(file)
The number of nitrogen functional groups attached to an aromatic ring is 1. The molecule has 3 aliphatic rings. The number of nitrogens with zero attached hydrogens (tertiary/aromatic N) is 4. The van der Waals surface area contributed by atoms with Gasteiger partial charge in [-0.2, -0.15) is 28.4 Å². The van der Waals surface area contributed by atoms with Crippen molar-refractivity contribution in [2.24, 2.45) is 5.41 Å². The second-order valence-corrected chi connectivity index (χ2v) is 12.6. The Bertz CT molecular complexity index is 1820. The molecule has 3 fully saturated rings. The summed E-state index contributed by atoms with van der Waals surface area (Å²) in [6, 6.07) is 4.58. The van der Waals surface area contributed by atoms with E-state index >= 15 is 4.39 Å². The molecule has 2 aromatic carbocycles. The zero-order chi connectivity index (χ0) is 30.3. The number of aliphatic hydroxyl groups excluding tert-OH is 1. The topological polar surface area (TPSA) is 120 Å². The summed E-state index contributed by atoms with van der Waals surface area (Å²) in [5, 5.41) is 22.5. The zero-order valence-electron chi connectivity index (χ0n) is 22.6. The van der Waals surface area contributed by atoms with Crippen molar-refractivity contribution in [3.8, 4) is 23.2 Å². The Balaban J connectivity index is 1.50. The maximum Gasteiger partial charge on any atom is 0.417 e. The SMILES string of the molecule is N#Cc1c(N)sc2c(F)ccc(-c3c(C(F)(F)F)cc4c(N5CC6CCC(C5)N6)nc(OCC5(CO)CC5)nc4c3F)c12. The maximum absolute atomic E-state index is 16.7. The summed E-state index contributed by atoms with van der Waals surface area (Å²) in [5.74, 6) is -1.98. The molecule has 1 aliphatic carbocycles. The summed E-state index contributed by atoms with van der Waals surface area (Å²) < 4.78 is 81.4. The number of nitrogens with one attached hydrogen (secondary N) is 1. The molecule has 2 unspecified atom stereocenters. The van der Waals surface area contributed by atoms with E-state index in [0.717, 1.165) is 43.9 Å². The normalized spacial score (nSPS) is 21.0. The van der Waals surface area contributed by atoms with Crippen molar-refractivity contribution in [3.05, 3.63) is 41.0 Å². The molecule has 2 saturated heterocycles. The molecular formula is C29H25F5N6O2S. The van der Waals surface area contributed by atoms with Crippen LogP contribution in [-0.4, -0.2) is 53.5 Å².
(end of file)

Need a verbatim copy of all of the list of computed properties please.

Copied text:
The number of nitrogen functional groups attached to an aromatic ring is 1. The molecule has 3 aliphatic rings. The number of nitrogens with zero attached hydrogens (tertiary/aromatic N) is 4. The van der Waals surface area contributed by atoms with Gasteiger partial charge in [-0.2, -0.15) is 28.4 Å². The van der Waals surface area contributed by atoms with Crippen molar-refractivity contribution in [2.24, 2.45) is 5.41 Å². The second-order valence-corrected chi connectivity index (χ2v) is 12.6. The Bertz CT molecular complexity index is 1820. The molecule has 3 fully saturated rings. The summed E-state index contributed by atoms with van der Waals surface area (Å²) in [6, 6.07) is 4.58. The van der Waals surface area contributed by atoms with E-state index >= 15 is 4.39 Å². The molecule has 2 aromatic carbocycles. The zero-order chi connectivity index (χ0) is 30.3. The number of aliphatic hydroxyl groups excluding tert-OH is 1. The topological polar surface area (TPSA) is 120 Å². The summed E-state index contributed by atoms with van der Waals surface area (Å²) in [5, 5.41) is 22.5. The zero-order valence-electron chi connectivity index (χ0n) is 22.6. The van der Waals surface area contributed by atoms with Crippen molar-refractivity contribution in [3.8, 4) is 23.2 Å². The Balaban J connectivity index is 1.50. The maximum Gasteiger partial charge on any atom is 0.417 e. The SMILES string of the molecule is N#Cc1c(N)sc2c(F)ccc(-c3c(C(F)(F)F)cc4c(N5CC6CCC(C5)N6)nc(OCC5(CO)CC5)nc4c3F)c12. The maximum absolute atomic E-state index is 16.7. The summed E-state index contributed by atoms with van der Waals surface area (Å²) in [5.74, 6) is -1.98. The molecule has 1 aliphatic carbocycles. The summed E-state index contributed by atoms with van der Waals surface area (Å²) < 4.78 is 81.4. The number of nitrogens with one attached hydrogen (secondary N) is 1. The molecule has 2 unspecified atom stereocenters. The van der Waals surface area contributed by atoms with E-state index in [0.717, 1.165) is 43.9 Å². The normalized spacial score (nSPS) is 21.0. The van der Waals surface area contributed by atoms with Crippen molar-refractivity contribution in [3.05, 3.63) is 41.0 Å². The molecule has 2 saturated heterocycles. The molecular formula is C29H25F5N6O2S. The van der Waals surface area contributed by atoms with Crippen LogP contribution in [-0.4, -0.2) is 53.5 Å².